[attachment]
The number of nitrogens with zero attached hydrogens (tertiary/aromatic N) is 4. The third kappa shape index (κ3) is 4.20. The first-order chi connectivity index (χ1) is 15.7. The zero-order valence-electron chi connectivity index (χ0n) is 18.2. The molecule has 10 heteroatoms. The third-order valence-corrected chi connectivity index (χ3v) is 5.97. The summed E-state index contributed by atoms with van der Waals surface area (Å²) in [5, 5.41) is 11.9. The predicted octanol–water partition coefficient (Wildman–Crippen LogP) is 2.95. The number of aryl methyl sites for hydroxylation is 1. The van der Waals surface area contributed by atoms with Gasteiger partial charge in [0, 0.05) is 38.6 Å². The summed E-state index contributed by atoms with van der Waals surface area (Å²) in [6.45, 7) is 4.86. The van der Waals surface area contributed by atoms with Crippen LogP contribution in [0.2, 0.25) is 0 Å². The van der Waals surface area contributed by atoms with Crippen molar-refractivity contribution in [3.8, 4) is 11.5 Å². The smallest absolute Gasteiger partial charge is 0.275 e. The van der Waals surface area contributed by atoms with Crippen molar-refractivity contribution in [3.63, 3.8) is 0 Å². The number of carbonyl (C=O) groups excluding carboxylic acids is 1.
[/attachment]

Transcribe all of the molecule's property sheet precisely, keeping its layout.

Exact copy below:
The number of nitrogens with zero attached hydrogens (tertiary/aromatic N) is 4. The third kappa shape index (κ3) is 4.20. The first-order chi connectivity index (χ1) is 15.7. The zero-order valence-electron chi connectivity index (χ0n) is 18.2. The molecule has 10 heteroatoms. The third-order valence-corrected chi connectivity index (χ3v) is 5.97. The summed E-state index contributed by atoms with van der Waals surface area (Å²) in [5, 5.41) is 11.9. The predicted octanol–water partition coefficient (Wildman–Crippen LogP) is 2.95. The number of aryl methyl sites for hydroxylation is 1. The van der Waals surface area contributed by atoms with Gasteiger partial charge in [0, 0.05) is 38.6 Å². The summed E-state index contributed by atoms with van der Waals surface area (Å²) in [6.45, 7) is 4.86. The van der Waals surface area contributed by atoms with Crippen LogP contribution in [0.2, 0.25) is 0 Å². The van der Waals surface area contributed by atoms with Crippen molar-refractivity contribution in [3.8, 4) is 11.5 Å². The smallest absolute Gasteiger partial charge is 0.275 e. The van der Waals surface area contributed by atoms with Crippen molar-refractivity contribution in [3.63, 3.8) is 0 Å². The number of carbonyl (C=O) groups excluding carboxylic acids is 1.